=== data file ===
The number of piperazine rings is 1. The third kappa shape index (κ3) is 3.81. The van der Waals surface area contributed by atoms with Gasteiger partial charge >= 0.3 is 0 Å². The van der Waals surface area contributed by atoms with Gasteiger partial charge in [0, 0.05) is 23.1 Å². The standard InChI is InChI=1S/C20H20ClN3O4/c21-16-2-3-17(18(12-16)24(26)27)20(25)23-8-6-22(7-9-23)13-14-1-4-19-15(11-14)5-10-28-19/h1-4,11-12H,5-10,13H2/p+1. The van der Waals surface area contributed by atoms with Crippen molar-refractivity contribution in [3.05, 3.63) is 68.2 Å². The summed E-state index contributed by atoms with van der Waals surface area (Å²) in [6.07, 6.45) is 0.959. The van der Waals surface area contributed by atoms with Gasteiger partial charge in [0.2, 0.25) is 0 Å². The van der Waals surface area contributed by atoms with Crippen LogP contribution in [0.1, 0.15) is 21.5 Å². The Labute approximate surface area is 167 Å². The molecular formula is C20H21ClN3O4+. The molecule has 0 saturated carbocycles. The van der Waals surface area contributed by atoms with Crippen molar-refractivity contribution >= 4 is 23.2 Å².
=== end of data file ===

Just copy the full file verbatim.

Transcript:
The number of piperazine rings is 1. The third kappa shape index (κ3) is 3.81. The van der Waals surface area contributed by atoms with Gasteiger partial charge >= 0.3 is 0 Å². The van der Waals surface area contributed by atoms with Gasteiger partial charge in [0, 0.05) is 23.1 Å². The standard InChI is InChI=1S/C20H20ClN3O4/c21-16-2-3-17(18(12-16)24(26)27)20(25)23-8-6-22(7-9-23)13-14-1-4-19-15(11-14)5-10-28-19/h1-4,11-12H,5-10,13H2/p+1. The van der Waals surface area contributed by atoms with Crippen molar-refractivity contribution in [3.05, 3.63) is 68.2 Å². The summed E-state index contributed by atoms with van der Waals surface area (Å²) in [6.07, 6.45) is 0.959. The van der Waals surface area contributed by atoms with Gasteiger partial charge in [0.2, 0.25) is 0 Å². The van der Waals surface area contributed by atoms with Crippen LogP contribution in [0.1, 0.15) is 21.5 Å². The Labute approximate surface area is 167 Å². The molecular formula is C20H21ClN3O4+. The molecule has 0 saturated carbocycles. The van der Waals surface area contributed by atoms with Crippen molar-refractivity contribution >= 4 is 23.2 Å².